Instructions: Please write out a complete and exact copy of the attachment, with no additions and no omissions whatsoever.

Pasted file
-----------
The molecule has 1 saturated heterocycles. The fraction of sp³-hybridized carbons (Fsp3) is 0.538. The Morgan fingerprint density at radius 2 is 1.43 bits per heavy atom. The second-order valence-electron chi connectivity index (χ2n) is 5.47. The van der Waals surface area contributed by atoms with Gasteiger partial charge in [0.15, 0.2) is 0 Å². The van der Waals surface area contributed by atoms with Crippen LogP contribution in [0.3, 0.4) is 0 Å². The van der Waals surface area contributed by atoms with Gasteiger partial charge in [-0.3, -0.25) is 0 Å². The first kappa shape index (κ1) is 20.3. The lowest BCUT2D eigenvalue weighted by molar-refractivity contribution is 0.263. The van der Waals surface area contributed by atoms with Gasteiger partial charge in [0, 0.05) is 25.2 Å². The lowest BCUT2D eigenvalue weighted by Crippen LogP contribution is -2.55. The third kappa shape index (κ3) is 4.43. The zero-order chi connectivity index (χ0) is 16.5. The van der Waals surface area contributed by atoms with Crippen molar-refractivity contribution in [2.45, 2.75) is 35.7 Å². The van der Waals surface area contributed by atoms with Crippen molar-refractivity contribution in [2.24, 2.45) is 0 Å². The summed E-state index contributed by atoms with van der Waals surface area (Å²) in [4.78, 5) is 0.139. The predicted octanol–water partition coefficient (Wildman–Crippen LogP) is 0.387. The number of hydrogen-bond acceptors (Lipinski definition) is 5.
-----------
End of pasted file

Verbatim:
The molecule has 1 saturated heterocycles. The fraction of sp³-hybridized carbons (Fsp3) is 0.538. The Morgan fingerprint density at radius 2 is 1.43 bits per heavy atom. The second-order valence-electron chi connectivity index (χ2n) is 5.47. The van der Waals surface area contributed by atoms with Gasteiger partial charge in [0.15, 0.2) is 0 Å². The van der Waals surface area contributed by atoms with Crippen LogP contribution in [0.3, 0.4) is 0 Å². The van der Waals surface area contributed by atoms with Gasteiger partial charge in [-0.3, -0.25) is 0 Å². The first kappa shape index (κ1) is 20.3. The lowest BCUT2D eigenvalue weighted by molar-refractivity contribution is 0.263. The van der Waals surface area contributed by atoms with Gasteiger partial charge in [0, 0.05) is 25.2 Å². The lowest BCUT2D eigenvalue weighted by Crippen LogP contribution is -2.55. The third kappa shape index (κ3) is 4.43. The zero-order chi connectivity index (χ0) is 16.5. The van der Waals surface area contributed by atoms with Crippen molar-refractivity contribution in [2.45, 2.75) is 35.7 Å². The van der Waals surface area contributed by atoms with Crippen molar-refractivity contribution in [2.24, 2.45) is 0 Å². The summed E-state index contributed by atoms with van der Waals surface area (Å²) in [4.78, 5) is 0.139. The predicted octanol–water partition coefficient (Wildman–Crippen LogP) is 0.387. The number of hydrogen-bond acceptors (Lipinski definition) is 5.